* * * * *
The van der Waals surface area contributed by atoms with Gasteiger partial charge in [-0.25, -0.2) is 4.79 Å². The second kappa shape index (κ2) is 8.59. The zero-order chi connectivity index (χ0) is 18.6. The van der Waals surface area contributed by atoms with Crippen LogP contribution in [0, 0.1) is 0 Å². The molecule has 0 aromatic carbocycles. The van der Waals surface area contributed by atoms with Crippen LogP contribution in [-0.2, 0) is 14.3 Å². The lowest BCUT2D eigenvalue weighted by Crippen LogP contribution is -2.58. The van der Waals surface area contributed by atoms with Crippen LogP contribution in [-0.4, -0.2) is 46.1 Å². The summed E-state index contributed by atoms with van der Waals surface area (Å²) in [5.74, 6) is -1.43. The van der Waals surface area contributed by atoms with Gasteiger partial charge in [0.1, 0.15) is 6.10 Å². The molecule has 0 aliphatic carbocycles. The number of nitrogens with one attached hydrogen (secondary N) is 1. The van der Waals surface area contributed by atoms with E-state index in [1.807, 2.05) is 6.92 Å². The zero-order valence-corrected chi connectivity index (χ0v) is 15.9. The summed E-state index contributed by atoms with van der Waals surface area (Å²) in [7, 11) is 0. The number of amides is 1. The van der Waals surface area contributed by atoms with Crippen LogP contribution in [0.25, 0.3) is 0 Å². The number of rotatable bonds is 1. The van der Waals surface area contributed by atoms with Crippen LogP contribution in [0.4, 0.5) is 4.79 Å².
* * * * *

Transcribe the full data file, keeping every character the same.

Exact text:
The van der Waals surface area contributed by atoms with Gasteiger partial charge in [-0.25, -0.2) is 4.79 Å². The second kappa shape index (κ2) is 8.59. The zero-order chi connectivity index (χ0) is 18.6. The van der Waals surface area contributed by atoms with Crippen LogP contribution in [0, 0.1) is 0 Å². The molecule has 0 aromatic carbocycles. The van der Waals surface area contributed by atoms with Crippen LogP contribution in [-0.2, 0) is 14.3 Å². The lowest BCUT2D eigenvalue weighted by Crippen LogP contribution is -2.58. The van der Waals surface area contributed by atoms with Crippen LogP contribution in [-0.4, -0.2) is 46.1 Å². The summed E-state index contributed by atoms with van der Waals surface area (Å²) in [5.74, 6) is -1.43. The van der Waals surface area contributed by atoms with Gasteiger partial charge in [0.1, 0.15) is 6.10 Å². The molecule has 0 aliphatic carbocycles. The number of nitrogens with one attached hydrogen (secondary N) is 1. The van der Waals surface area contributed by atoms with E-state index in [1.807, 2.05) is 6.92 Å². The zero-order valence-corrected chi connectivity index (χ0v) is 15.9. The summed E-state index contributed by atoms with van der Waals surface area (Å²) in [7, 11) is 0. The number of amides is 1. The van der Waals surface area contributed by atoms with Crippen LogP contribution in [0.25, 0.3) is 0 Å². The number of rotatable bonds is 1. The van der Waals surface area contributed by atoms with Crippen LogP contribution in [0.4, 0.5) is 4.79 Å².